About Henriques & Henriques Madeira:
It might be said that the history of Henriques & Henriques is the history of Madeira itself. Legend has it that Infante Dom Henriques planted the island’s first vines in 1425. These vines gave fruit to one of the “first families of Madeira” and in the process sunk deep roots which Henriques’ descendants and successors continue to draw upon in guiding H&H today.
Madeira is a Portuguese-owned archipelago in the Atlantic Ocean, 600 miles (970km) southwest of Lisbon and 450 miles due west of the north African coast. It gives its name to one of the world's great fortified wines. Both the wine and the island hold unique places in the history of wine. All fortified wine from the island is now produced under the Madeira DOC.
Known variously as Malvasia, Malvazia and Malmsey, Malvasia is historically the most celebrated of the classic grapes varieties on the island: the sweetest and most unctuous of madeiras—the stuff of legends, literature and song. Yet there are at least two, genetically distinct Malvasia now planted on the island: Malvasia Cândida and Malvasia Branca de São Jorge. Thought to have first been planted in the fifteenth century, the former is notoriously difficult to grow and now quite limited in acreage. Malvasia Branca de São Jorge was first planted during the late-1960s and early 70s; it dominates all Malvasia bottlings since that time and accounts for the large majority of Malvasia’s 37 ha currently planted on the island. In its youth, Malvasia is lighter-hued than Boal, but with elevage it darkens considerably, resulting in wines that are full-bodied and opulent, rich with flavors of toffee, molasses, caramel, coffee, quince and spice cake, yet (like all madeiras) never cloying.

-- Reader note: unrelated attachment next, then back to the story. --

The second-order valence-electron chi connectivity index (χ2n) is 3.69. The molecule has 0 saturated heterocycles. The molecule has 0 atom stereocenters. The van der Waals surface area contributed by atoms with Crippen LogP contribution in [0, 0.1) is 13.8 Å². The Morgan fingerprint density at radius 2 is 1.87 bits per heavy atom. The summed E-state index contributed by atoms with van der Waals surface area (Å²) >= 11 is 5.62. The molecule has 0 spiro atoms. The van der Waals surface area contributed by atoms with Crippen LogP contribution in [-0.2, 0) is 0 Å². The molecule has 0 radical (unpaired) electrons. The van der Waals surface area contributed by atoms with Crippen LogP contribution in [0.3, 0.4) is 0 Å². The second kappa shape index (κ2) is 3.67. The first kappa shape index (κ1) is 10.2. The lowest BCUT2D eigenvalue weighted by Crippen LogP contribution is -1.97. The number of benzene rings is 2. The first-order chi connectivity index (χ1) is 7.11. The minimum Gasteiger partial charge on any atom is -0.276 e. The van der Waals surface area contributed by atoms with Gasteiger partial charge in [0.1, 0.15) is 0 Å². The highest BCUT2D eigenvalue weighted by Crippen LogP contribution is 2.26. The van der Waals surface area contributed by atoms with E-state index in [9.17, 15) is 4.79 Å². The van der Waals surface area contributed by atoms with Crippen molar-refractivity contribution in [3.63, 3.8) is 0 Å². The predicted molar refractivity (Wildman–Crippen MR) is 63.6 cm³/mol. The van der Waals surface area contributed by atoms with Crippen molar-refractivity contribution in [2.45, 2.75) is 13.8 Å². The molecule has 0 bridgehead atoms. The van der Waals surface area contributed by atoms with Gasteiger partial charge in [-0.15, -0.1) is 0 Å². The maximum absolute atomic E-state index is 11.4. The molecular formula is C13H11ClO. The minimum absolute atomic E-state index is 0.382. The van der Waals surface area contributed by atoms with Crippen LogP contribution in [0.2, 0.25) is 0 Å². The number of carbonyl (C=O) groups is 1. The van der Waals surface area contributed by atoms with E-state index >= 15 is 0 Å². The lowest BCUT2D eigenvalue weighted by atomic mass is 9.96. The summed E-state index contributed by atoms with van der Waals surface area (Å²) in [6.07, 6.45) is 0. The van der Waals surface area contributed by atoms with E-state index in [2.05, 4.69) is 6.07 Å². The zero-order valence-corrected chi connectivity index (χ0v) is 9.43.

The H&H Malvasia 10-Year exhibits classic Malmsey character: Sweet dried fruits (including orange marmalade and cherry), Demerara sugar, toffee, espresso and walnut, with a whisper of rancio for goodly measure. Impressively rich, full-bodied and complete, its sweetness balanced and length assured by its native acidity—Madeira’s patrimony.
Pairing Recommendations at the table include: with roasted nuts (especially walnuts) and blue-veined cheeses. For dessert: with crème caramel or brûlée, tarte tatin, classic bolo de mel, and coffee-accented sweets. As a digestif: solo, or with a full-bodied cigar.